Redondo Beach, California
Listening to an NPR special report on the tenth anniversary of the 1994 Rwandan genocide, Gabriel and his daughter Noemi decided they would not be bystanders to the horrors like this in the future. It was not long before Gabriel learned about the situation in Darfur. He began emailing friends and family and set out to build a community who would work to end genocide. Soon after, he co-founded Stop Genocide Now (SGN), a grassroots community dedicated to working to protect populations in grave danger of violence, death, and displacement resulting from genocide. Through active education, advocacy, and policy change, SGN resolves to change the way the world responds to genocide.
Through his work with SGN Gabriel has made numerous trips to the Darfur refugee camps in Chad and has traveled across the US to schools, universities, and communities sharing the refugees’ stories and raising awareness about the genocide. One experience in particular has stayed with him:
Of the hours, days, weeks, and months I have spent with Darfuri refugees over the past four years, there is a simple moment that somehow gave me clarity and grounding for my actions when back in the US. I was walking with a group of children, including a young girl named Leila. It was a hot Sahara day, and the sand on the ground was burning. Little Leila did not have any shoes. I picked her up and carried her, as she hugged me closely and looked at me smiling. I would do exactly that same thing for my daughter. I keep going back to that moment and can feel Leila’s light weight on my arms. I have to keep working here, as if Leila were my daughter and her family were my family and their people were my people. I hope our leaders can do the same. I keep working hard, so that they feel Leila as one of them. She is.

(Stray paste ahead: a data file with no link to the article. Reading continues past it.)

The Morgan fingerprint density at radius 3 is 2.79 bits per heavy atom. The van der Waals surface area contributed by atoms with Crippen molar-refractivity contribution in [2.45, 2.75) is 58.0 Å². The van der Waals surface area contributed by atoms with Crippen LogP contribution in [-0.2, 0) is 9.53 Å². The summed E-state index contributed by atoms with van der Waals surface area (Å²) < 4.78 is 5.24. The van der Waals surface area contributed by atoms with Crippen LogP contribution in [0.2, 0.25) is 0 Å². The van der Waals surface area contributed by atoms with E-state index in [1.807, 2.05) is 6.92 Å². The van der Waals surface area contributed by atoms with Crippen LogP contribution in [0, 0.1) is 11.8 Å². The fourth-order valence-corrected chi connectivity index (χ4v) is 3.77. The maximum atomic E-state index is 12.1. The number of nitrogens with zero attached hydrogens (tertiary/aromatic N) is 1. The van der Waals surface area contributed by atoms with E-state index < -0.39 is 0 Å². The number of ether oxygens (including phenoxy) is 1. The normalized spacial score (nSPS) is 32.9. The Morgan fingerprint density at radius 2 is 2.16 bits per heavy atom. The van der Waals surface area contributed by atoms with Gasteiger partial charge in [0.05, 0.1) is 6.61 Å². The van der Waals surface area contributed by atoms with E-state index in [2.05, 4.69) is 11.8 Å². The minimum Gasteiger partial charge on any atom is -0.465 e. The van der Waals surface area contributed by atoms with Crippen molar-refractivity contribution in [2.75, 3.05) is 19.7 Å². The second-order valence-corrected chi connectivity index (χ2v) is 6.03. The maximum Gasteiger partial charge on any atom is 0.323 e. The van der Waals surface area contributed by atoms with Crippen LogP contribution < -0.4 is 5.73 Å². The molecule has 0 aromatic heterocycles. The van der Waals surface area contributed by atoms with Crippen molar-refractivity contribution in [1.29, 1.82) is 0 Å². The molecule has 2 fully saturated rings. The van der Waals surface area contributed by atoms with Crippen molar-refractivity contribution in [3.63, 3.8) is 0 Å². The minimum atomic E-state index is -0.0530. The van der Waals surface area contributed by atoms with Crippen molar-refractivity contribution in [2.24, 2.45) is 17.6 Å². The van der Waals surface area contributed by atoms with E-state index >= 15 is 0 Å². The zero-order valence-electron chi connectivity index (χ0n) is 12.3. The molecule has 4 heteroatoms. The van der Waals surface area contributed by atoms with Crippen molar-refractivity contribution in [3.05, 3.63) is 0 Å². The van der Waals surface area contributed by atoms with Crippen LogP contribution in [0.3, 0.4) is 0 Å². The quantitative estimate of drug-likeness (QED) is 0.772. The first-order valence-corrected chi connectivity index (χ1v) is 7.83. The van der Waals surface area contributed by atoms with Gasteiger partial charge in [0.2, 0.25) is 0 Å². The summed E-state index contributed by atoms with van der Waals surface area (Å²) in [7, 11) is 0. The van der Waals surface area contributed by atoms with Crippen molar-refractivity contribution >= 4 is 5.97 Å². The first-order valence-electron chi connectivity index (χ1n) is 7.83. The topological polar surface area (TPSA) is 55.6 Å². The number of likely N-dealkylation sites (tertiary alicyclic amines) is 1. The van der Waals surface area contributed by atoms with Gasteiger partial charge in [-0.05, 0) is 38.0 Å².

Gabriel knows how important it is to put a human face on this ongoing crisis, a major reason why SGN developed a project called i-ACT (interactive-activism) that enables individuals to connect with Darfuris in refugee camps via webcasts. Through i-ACT visitors to the website can access daily field-reports, get visuals of conditions in the refugee camps, make comments, ask questions, and post suggestions on the website’s interactive blog feature.
To learn more, visit www.stopgenocidenow.org (external link).